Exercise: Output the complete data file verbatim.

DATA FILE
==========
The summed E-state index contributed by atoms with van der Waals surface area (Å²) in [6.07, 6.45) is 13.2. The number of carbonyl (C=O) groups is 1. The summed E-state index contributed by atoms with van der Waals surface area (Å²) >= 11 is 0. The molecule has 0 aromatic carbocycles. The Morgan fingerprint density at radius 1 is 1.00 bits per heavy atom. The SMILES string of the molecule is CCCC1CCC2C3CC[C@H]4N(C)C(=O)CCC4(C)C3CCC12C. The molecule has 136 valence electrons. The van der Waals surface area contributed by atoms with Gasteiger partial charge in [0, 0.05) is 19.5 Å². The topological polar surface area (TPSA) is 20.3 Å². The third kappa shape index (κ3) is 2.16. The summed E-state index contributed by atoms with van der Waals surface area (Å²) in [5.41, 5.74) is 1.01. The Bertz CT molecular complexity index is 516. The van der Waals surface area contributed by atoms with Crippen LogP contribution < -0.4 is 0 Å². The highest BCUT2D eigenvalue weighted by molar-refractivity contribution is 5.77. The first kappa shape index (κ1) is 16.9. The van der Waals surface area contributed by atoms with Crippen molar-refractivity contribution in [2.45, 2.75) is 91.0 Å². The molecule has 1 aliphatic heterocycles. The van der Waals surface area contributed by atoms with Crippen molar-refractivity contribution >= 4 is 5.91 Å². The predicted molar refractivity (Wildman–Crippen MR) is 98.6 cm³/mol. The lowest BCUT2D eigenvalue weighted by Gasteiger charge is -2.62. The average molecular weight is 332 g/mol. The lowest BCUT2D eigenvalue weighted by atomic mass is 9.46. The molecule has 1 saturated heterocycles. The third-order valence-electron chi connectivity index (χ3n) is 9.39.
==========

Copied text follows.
The summed E-state index contributed by atoms with van der Waals surface area (Å²) in [6.07, 6.45) is 13.2. The number of carbonyl (C=O) groups is 1. The summed E-state index contributed by atoms with van der Waals surface area (Å²) >= 11 is 0. The molecule has 0 aromatic carbocycles. The Morgan fingerprint density at radius 1 is 1.00 bits per heavy atom. The SMILES string of the molecule is CCCC1CCC2C3CC[C@H]4N(C)C(=O)CCC4(C)C3CCC12C. The molecule has 136 valence electrons. The van der Waals surface area contributed by atoms with Gasteiger partial charge in [0, 0.05) is 19.5 Å². The topological polar surface area (TPSA) is 20.3 Å². The third kappa shape index (κ3) is 2.16. The summed E-state index contributed by atoms with van der Waals surface area (Å²) in [5.41, 5.74) is 1.01. The Bertz CT molecular complexity index is 516. The van der Waals surface area contributed by atoms with Crippen LogP contribution < -0.4 is 0 Å². The highest BCUT2D eigenvalue weighted by molar-refractivity contribution is 5.77. The first kappa shape index (κ1) is 16.9. The van der Waals surface area contributed by atoms with Crippen molar-refractivity contribution in [2.45, 2.75) is 91.0 Å². The molecule has 1 aliphatic heterocycles. The van der Waals surface area contributed by atoms with Crippen molar-refractivity contribution >= 4 is 5.91 Å². The predicted molar refractivity (Wildman–Crippen MR) is 98.6 cm³/mol. The lowest BCUT2D eigenvalue weighted by Gasteiger charge is -2.62. The average molecular weight is 332 g/mol. The lowest BCUT2D eigenvalue weighted by atomic mass is 9.46. The molecule has 1 saturated heterocycles. The third-order valence-electron chi connectivity index (χ3n) is 9.39.